The good news is that this difficulty is surmountable. You will have to spend a dozen or two years on it, but with the help of the genome analysis method and modern sequencing technologies of a new generation, you can get the final version of the genetic text on a computer. However, in reality, scientists will have access to all the same fragments of 0.1 mm of genetic material. And then we move on to the next task: how to transfer virtual knowledge to a physical environment?

The second problem: how to organize synthesis (almost unsolvable)

Let's say the DNA length of one dinosaur cell is the same two meters as that of a human. Therefore, these two meters, modeled on a computer, must be synthesized chemically, that is, to assemble a full-fledged DNA from the building blocks. At the same time, one step of synthesis is about 3.4 angstroms, and one angstrom is 10-10 m. Simply put, the synthesis will take an incredibly long time.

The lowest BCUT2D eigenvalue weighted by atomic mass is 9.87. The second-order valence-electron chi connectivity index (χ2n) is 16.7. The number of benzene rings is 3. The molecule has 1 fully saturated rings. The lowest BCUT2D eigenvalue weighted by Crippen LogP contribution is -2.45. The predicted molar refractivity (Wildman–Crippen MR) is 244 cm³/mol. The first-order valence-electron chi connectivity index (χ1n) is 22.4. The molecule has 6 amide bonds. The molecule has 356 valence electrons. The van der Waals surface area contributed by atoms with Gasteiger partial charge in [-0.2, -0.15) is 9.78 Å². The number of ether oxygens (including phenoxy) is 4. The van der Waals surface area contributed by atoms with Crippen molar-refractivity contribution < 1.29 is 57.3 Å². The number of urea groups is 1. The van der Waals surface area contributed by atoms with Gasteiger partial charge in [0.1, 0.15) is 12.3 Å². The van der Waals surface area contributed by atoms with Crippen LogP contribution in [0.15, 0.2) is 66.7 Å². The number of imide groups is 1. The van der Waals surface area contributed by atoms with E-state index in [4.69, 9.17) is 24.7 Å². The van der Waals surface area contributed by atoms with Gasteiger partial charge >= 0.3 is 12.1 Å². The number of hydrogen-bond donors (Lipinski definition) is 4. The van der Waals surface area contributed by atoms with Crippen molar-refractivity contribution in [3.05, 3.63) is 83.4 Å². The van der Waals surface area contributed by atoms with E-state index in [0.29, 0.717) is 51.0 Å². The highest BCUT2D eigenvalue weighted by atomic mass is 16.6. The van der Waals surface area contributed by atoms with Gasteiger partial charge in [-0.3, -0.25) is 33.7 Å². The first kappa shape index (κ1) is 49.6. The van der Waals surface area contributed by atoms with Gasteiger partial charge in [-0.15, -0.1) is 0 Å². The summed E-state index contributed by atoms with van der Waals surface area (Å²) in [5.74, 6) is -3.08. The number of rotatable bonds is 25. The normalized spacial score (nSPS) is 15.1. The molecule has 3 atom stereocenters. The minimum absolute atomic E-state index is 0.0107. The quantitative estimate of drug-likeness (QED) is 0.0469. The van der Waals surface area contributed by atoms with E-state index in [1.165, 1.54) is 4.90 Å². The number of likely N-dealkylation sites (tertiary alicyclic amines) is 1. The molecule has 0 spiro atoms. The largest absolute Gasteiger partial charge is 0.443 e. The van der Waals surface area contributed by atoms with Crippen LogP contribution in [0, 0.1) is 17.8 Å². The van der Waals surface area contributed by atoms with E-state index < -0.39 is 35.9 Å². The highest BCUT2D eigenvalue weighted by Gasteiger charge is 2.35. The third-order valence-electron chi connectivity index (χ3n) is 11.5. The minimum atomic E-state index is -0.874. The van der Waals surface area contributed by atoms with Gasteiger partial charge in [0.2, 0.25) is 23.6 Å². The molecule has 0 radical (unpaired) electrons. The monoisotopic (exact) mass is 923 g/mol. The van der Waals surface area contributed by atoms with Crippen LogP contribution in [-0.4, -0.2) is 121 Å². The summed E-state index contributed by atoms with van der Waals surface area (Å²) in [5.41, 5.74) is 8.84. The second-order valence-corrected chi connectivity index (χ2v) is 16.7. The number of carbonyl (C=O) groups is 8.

People have tried to artificially synthesize such texts. For example, American Craig Venter, one of the most famous geneticists in the world, was one of the first to completely sequence the human genome and asked the question: can we create artificial, fully synthetic life? Venter spent about a decade and a half on these works, during which he created an artificial DNA molecule consisting of 500 thousand steps – this is approximately 1.5 million angstroms [1]. And we will need to collect 2 meters for one molecule, that is, 20 billion angstroms.